There are three generations of artists displayed in this exhibit. The older generation is represented by two artists who studied at the school established by the French colonial administration over 50 years ago. They are now revered by the younger generation of artists for having persisted in their art making during periods of serious economic hardships and government restraints. One of them, Bui Xuan Phai, was known at one time to have traded paintings for food. The other, Nguyen Tu Nghiem, resisted adapting to the ethics of the day and opened the path for younger artists to experiment with themes based on village folklore and popular imagery. Now, hundreds of artists have emulated him and incorporated village symbols in their works. The village has become the thread that ties them to their past.

The artists who matured during the war often had to temporarily abandon their studies in painting to join the army or assist in tending the wounded. Women were encouraged to participate in labor production and enroll in university. Many of them were accepted for study at the art school. This middle generation of artists includes many more women than either the generation preceding it or the one succeeding it. Dang Thi Khue, an artist involved in this exhibition, is part of that generation. She spent years working for the state in various administrative positions and joined the executive committee of the National Arts Association for 15 years. She has not exhibited her works publicly for years. She reflects a concern among many of the women artists trained during the war for making a separation between the private and the public sphere. Almost as a reaction to the decades when women had to share their lives with their neighbors, colleagues, and families, many artists have chosen recently to develop their inner spirit and spend more time in their homes and in temples reflecting on their individual character and life stories. This is mirrored in works which depict the intimacy of their homes, personal possessions and family pictures.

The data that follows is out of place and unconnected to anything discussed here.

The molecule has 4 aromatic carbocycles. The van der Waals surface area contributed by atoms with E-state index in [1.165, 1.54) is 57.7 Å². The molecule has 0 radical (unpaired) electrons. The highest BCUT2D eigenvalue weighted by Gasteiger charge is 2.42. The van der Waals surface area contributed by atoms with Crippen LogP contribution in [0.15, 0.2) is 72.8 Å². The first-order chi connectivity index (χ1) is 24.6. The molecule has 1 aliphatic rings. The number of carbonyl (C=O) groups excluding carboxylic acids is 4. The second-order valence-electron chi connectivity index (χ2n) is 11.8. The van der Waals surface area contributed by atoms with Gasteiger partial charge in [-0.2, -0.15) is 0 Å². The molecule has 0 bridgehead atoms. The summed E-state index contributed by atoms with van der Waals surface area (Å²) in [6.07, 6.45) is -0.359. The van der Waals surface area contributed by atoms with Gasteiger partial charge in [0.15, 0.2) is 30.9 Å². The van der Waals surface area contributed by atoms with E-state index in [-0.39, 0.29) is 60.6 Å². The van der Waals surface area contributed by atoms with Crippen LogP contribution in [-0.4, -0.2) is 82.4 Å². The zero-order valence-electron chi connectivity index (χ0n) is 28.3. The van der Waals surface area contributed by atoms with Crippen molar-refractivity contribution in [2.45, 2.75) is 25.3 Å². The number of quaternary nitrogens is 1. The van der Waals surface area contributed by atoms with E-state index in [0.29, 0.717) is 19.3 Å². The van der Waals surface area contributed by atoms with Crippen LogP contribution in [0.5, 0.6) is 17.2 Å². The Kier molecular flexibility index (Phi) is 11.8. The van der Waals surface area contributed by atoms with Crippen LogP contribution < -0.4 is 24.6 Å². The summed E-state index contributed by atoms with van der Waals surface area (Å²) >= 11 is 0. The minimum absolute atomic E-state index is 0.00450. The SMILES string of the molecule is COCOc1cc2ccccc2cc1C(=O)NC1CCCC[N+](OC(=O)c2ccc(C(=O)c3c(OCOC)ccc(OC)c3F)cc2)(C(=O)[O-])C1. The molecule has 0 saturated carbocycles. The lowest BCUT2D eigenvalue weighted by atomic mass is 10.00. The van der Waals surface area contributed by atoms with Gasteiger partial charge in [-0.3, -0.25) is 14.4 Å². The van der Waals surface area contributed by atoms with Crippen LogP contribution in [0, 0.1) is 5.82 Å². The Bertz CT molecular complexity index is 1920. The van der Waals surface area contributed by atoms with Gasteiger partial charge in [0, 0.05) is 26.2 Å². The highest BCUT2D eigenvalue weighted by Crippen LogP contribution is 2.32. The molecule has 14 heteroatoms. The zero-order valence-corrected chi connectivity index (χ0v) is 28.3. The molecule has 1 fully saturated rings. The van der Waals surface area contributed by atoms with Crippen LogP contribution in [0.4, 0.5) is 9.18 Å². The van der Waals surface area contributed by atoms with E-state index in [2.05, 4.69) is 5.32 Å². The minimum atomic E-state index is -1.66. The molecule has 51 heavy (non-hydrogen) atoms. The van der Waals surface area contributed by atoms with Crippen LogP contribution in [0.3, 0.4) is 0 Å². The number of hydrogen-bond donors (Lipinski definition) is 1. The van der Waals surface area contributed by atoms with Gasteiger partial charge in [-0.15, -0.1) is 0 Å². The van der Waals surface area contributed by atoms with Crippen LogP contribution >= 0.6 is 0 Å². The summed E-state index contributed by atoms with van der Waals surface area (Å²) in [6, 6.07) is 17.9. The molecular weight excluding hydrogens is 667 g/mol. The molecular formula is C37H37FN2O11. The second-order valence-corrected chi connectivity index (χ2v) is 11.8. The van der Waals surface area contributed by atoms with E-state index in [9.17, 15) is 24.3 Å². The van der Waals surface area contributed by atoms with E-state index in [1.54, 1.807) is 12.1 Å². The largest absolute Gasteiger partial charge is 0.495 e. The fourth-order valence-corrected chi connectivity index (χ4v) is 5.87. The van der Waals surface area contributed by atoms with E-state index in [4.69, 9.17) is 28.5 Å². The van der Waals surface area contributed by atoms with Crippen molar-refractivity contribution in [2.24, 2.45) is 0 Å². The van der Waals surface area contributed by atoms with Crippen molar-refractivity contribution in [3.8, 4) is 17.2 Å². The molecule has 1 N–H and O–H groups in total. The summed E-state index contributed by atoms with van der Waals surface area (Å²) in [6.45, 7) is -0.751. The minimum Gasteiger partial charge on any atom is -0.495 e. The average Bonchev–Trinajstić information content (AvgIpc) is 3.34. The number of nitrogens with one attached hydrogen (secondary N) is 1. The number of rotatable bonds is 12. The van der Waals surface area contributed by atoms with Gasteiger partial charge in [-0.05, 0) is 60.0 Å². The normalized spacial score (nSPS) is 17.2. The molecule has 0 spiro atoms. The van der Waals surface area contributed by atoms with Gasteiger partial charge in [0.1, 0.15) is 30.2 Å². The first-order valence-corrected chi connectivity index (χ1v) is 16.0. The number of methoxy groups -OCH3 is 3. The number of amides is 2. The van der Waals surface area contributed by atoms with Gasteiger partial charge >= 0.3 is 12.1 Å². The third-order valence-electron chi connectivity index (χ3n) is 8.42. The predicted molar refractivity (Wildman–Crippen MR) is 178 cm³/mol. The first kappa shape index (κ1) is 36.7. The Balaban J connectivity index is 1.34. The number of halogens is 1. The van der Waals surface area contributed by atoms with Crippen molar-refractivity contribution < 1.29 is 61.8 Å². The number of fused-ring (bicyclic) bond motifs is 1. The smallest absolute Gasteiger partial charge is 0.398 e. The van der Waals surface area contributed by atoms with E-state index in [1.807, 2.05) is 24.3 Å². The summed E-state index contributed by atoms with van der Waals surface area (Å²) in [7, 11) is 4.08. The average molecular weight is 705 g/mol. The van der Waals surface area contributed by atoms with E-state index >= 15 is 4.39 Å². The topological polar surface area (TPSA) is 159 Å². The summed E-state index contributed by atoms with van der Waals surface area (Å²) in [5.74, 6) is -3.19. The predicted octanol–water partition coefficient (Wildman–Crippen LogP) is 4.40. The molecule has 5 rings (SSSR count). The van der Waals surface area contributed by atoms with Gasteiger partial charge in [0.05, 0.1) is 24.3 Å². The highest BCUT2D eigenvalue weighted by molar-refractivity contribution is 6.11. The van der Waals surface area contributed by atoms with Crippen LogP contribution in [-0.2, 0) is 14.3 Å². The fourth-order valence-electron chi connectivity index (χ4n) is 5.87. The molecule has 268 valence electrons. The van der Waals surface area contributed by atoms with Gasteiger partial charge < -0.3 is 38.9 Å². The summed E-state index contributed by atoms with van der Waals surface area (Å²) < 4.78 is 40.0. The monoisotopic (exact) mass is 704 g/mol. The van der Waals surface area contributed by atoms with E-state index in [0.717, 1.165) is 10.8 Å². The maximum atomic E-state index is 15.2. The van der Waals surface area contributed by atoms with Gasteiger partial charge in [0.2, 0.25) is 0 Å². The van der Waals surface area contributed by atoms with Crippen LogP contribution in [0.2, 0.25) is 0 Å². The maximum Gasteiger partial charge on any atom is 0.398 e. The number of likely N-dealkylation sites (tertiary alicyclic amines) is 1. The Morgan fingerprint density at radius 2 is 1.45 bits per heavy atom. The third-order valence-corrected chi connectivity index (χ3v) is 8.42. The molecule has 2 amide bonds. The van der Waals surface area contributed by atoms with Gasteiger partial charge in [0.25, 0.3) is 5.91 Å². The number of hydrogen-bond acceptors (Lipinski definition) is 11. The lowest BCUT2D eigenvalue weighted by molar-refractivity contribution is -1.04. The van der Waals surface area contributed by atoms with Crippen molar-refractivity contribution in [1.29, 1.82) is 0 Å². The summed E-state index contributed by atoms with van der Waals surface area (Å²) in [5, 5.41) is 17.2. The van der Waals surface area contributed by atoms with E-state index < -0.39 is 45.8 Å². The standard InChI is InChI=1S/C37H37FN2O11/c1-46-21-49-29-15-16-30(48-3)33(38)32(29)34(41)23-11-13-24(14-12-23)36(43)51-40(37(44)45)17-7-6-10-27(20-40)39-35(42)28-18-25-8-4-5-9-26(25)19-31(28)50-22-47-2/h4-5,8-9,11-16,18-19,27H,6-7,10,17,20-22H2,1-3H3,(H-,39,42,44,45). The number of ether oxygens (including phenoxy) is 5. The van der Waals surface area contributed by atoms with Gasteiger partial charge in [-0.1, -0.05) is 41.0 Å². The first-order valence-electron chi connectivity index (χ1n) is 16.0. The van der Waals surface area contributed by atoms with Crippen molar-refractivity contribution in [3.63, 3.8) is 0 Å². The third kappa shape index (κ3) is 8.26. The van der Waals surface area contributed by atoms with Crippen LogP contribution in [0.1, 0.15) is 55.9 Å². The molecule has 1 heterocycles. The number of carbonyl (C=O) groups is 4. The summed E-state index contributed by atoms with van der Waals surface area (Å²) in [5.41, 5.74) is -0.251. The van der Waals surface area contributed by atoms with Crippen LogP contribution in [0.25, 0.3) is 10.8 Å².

The younger generation of artists present in this exhibition reveals the current concerns of Vietnamese youth eager to make a name for themselves in the widening intellectual and business circles. The work of this generation also reflects Vietnam’s youthful energy anxious to leave the past behind and make their imprint on the future. But instead of embracing modernity and economic development, artists of today have chosen to look to themselves and to the artistic world that they are contributing to creating. Painting is a place for reflection and meditation, a safe haven from the outside world. Painters, much like poets and musicians, seek to make an impression on their audience and offer the vision of a better world through their works. Works by today’s young artists are filled with references to Buddhism, ancestral altars, animals of the zodiac, village landscapes, mythical heroes and abstract compositions but fashioned in such a way that their literal meaning is often lost. Artists employ them as motifs, as emblems or substitutes for their feelings. They convey warmth, nostalgia, sadness and joy. It is as if artists are searching for themselves, their individual thoughts and sentiments after years of having to form part of a collective unit of artists, a community of workers, a nation of similar people.